up Austin as he began to have a seizure and Paul paged the vet.
Although all the vets at our clinic, Paw Prints, are wonderful,
Austin especially loves Dr. Candace Remcho, and I was relieved
to hear she was on call. She of course immediately suspected severe
hypoglycemia (low blood sugar) and told us to rub honey on Austin's
gums. (Karo syrup or maple syrup are also concentrated forms of
sugar and will work, too.) Austin did not respond; in fact, he
lost all control of his head and his eyes glazed over. I thought
he was dead but then he had another seizure and seemed to wake
up a bit. We quickly dressed and met Dr. Remcho at the clinic.
On the way Austin had a third seizure and again seemed to die
but then took a big gasp of air just as I was about to start CPR.
My only consolation was that if Austin was to die, he would die
in my arms, knowing how much I love him.
Austin was totally limp and barely breathing when we got to the
clinic. Dr. Remcho wasn't optimistic at first. Austin's blood
sugar was only 32, with 25 being "consistent with death."
He was given more concentrated sugar and an IV was started. It's
not an easy task to start an IV on a human with low blood pressure
and I was very impressed that Candace got an IV in Austin's tiny,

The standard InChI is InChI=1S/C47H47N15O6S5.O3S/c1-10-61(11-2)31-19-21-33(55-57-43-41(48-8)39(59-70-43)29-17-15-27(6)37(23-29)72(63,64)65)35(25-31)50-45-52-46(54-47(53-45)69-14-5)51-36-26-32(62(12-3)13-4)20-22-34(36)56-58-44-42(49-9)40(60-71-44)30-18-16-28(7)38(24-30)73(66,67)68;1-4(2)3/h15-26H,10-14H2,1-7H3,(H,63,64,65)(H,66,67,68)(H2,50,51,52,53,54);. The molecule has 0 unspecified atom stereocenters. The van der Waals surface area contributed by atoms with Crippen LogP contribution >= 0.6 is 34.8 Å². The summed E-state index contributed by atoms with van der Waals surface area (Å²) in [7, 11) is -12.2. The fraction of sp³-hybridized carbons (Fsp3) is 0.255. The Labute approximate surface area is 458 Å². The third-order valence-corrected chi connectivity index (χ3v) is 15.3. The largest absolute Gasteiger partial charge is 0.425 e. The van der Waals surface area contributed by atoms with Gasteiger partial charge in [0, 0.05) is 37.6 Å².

collapsed vein as he was on the verge of death. Within 10 to 15
minutes Austin was able to shakily attempt to stand up. We stayed
for awhile but realized we were probably interfering, so we gave
our love to Austin and left him to the capable hands of Dr. Candy.
||Dr. Remcho called us early in the afternoon
and told us Austin looked much better but his blood sugar
was still only 53 (100-150 would be a goal). Austin is still
in the hospital and I am a wreck worrying about him.
Eugene hugs Austin after one of his insulin shots
I was not properly prepared for hypoglycemia signs, primarily
because of denial about Austin's illness. Cats tend to show hypoglycemic
signs late, unlike dogs and humans. If your cat becomes listless
or has other subtle behavior or eating changes, pay attention.
Have the cat's glucose level checked. I am appalled at myself
that Austin went to the vet, was diagnosed with an illness and
never had his blood sugar checked. Did he have cystitis or was
his volume status/blood pressure so low that he wasn't producing
urine? If your cat gets sick, have his blood glucose checked,
Another approach would be to use kitty
urine glucose sticks to see if the blood glucose is going
too high and then "spilling" over into the urine. Urine
should not have any glucose in it. Note that these strips will
NOT tell you when the blood glucose is too low, as happened to
Austin is alive! He stayed in the hospital a couple
of days and came home pretty weary but as loving as ever. In fact,
he didn't want to leave my lap. He didn't perk up very fast; I
guess near-death experiences can do that to you. We kept him off
his insulin but on his diabetic diet and he went back to the vet
a week later for a day of glucose checks. His blood sugars were
good, so he is now officially a non-insulin dependent diabetic.
Apparently, a small percentage of cats do this. The other less
pleasant alternative is that he may have pancreatic cancer. (The
pancreas is the source of insulin.) Unfortunately, there is no